The differences of SQL Server char, nchar, varchar and nvarchar are frequently discussed not just during interviews, but also by developers during discussions on database design. In this tip I would like to share not only the basic differences, but also what we need to know and be aware of when using each data type.
Char, nchar, varchar and nvarchar are all used to store text or string data in SQL Server databases.
- char – is the SQL-92 synonym for character. Data is padded with blanks/spaces to fill the field size. Fixed length data type.
- nchar – is the SQL-92 synonym for national char and national character. Fixed length data type.
- varchar – is the SQL-92 synonym for character varying. Variable length data type.
- nvarchar – is the SQL-92 synonym for national char varying and national character varying. Variable length data type.
You might wonder what the N stands for? N stands for National Language Character Set and is used to specify a Unicode string. When using Unicode data types, a column can store any character defined by the Unicode Standard, which includes all of the characters defined in the various character sets. Note that Unicode data types take twice as much storage space as non-Unicode data types.
Unicode is typically used in database applications which are designed to facilitate code pages which extend beyond the English and Western Europe code pages. It is designed so that extended character sets can still "fit" into database columns. What this means is that Unicode character data types are limited to half the space, because each byte actually takes two bytes to store the data (Unicode is sometimes referred to as "double-wide"). SQL Server has supported Unicode since SQL Server 7.0 by providing nchar/nvarchar/ntext data types. SQL Server doesn’t support UTF-8 encoding for Unicode data, but it does support UTF-16 encoding.
I made a table below that will serve as a quick reference.
Table of Differences
|Character Data Type||Non-Unicode fixed-length||Unicode fixed-length can store both non-Unicode and Unicode characters (i.e. Japanese, Korean etc.)||Non-Unicode variable length||Unicode variable length can store both non-Unicode and Unicode characters (i.e. Japanese, Korean etc.)|
|Maximum Length||up to 8,000 characters||up to 4,000 characters||up to 8,000 characters||up to 4,000 characters|
|Character Size||takes up 1 byte per character||takes up 2 bytes per Unicode/Non-Unicode character||takes up 1 byte per character||takes up 2 bytes per Unicode/Non-Unicode character|
|Storage Size||n bytes||2 times n bytes||Actual Length (in bytes)||2 times Actual Length (in bytes)|
|Usage||use when data length is constant or fixed length columns||use only if you need Unicode support such as the Japanese Kanji or Korean Hangul characters due to storage overhead||used when data length is variable or variable length columns and if actual data is always way less than capacity||use only if you need Unicode support such as the Japanese Kanji or Korean Hangul characters due to storage overhead|
|query that uses a varchar parameter does an index seek due to column collation sets||query that uses a nvarchar parameter does an index scan due to column collation sets|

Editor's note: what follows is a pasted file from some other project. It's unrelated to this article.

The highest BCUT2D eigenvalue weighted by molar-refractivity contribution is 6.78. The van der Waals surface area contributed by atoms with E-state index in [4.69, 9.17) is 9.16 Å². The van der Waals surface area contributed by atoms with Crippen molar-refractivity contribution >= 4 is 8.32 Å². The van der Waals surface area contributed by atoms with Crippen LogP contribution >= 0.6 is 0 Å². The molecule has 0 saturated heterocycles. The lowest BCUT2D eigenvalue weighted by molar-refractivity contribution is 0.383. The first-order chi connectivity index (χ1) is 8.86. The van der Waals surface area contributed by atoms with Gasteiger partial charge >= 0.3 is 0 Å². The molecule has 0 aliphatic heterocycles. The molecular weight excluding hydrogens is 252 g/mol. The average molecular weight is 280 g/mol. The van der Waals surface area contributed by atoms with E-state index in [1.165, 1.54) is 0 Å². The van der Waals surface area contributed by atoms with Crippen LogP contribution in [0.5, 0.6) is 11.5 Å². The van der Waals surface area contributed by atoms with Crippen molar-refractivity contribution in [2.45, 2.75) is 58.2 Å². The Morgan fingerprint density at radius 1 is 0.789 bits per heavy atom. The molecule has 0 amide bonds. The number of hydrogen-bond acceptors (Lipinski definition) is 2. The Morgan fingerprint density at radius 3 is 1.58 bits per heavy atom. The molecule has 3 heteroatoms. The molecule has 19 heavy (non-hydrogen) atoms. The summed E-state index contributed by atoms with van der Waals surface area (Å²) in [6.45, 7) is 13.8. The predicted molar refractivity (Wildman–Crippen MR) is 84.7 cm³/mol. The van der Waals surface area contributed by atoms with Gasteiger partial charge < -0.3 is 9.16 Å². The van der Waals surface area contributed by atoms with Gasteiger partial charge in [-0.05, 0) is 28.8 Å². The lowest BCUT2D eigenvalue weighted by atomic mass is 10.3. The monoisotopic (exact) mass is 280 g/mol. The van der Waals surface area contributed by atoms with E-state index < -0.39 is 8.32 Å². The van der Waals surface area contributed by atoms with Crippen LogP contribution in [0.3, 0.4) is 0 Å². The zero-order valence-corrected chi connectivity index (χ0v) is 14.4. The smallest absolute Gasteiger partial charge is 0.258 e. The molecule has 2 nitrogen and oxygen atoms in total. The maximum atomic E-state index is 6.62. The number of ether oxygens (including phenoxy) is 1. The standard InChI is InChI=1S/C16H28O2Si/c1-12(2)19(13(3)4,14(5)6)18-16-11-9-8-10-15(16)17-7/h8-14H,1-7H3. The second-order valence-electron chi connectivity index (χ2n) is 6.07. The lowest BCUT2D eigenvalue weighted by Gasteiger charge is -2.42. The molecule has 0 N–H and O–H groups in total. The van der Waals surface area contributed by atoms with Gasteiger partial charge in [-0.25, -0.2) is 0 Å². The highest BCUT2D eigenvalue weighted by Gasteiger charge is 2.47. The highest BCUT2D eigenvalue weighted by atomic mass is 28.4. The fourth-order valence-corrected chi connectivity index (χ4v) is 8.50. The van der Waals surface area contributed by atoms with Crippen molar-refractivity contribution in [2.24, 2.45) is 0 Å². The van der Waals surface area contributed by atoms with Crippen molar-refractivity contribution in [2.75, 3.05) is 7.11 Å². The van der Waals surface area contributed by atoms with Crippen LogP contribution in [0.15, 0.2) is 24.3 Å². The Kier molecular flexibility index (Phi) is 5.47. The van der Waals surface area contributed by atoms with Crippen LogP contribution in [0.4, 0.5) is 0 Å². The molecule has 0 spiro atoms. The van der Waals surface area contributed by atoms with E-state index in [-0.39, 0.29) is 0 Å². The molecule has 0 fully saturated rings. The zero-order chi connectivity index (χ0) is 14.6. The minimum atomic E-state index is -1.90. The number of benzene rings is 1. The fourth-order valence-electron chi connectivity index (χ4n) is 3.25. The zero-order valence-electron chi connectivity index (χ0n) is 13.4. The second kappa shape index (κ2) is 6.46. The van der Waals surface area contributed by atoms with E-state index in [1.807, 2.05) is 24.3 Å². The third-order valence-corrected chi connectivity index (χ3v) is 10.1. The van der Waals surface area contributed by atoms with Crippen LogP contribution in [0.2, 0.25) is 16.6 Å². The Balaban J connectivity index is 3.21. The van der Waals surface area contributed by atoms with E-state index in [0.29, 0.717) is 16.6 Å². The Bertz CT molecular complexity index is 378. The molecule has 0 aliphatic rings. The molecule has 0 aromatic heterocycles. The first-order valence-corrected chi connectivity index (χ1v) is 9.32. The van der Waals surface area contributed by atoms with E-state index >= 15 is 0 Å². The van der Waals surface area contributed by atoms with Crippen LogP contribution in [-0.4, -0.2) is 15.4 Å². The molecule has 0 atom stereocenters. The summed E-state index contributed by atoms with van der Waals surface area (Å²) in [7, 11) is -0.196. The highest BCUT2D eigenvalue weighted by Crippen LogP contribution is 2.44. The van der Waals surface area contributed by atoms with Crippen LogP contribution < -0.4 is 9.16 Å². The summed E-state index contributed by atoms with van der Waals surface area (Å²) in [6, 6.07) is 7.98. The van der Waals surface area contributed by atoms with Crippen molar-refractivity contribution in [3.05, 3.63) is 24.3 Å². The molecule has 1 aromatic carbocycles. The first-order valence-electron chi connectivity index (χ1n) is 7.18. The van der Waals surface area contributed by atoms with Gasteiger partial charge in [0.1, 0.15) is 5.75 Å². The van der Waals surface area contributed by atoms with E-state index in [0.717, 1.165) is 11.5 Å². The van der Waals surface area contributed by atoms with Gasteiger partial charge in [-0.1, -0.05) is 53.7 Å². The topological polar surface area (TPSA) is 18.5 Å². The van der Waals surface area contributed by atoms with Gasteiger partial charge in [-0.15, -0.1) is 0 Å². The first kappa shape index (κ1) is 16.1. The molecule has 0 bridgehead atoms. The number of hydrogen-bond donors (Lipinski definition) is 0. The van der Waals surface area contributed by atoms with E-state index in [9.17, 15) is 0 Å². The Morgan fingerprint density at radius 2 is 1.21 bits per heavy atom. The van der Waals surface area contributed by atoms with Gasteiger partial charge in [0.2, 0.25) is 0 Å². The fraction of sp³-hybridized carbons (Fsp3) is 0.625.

Advantages and Disadvantages
Query performance is better since no need to move the column while updating.
No need to store the length of string in last two bytes.
If not properly used, it can take more space than varchar since it is fixed length and we don’t know the length of string to be stored.
It is not good for compression since it embeds space characters at the end.
Since it is variable length it takes less memory spaces.
Decreases the performance of some SQL queries.
Supports many client computers that are running different locales.
If not properly used it may use up a lot of extra storage space.
With the growth and innovation of web applications, it is even more important to support client computers that are running different locales. The easiest way to manage character data in international databases is to always use the Unicode nchar, nvarchar, and ntext data types, instead of their non-Unicode equivalents, char, varchar, and text.
Unicode is a standard for mapping code points to characters. Because it is designed to cover all the characters of all the languages of the world, there is no need for different code pages to handle different sets of characters. SQL Server supports the Unicode Standard, Version 3.2. If all the applications that work with international databases also use Unicode variables instead of non-Unicode variables, character translations do not have to be performed anywhere in the system. Clients will see the same characters in the data as all other clients.
SQL Server stores all textual system catalog data in columns having Unicode data types. The names of database objects, such as tables, views, and stored procedures, are stored in Unicode columns. This enables applications to be developed by using only Unicode, and helps avoid issues with code page conversions.
Remember when developing new applications to consider if it will be used globally because this will help you determine whether to use nchar and nvarchar to support different languages.
Learn more by reading and exploring the following:
- Take time to read this tip too which might help you in planning your database design Defining Data Types and Sizes
- Learn more about the importance of data type consistency SQL Server Data Type Consistency
- Comparing SQL Server and Oracle datatypes
- If you have an application you plan to take globally try exploring with global characters. Who knows if you are successful you might increase your sales and take your apps to the next level.
Last Update: 6/14/2016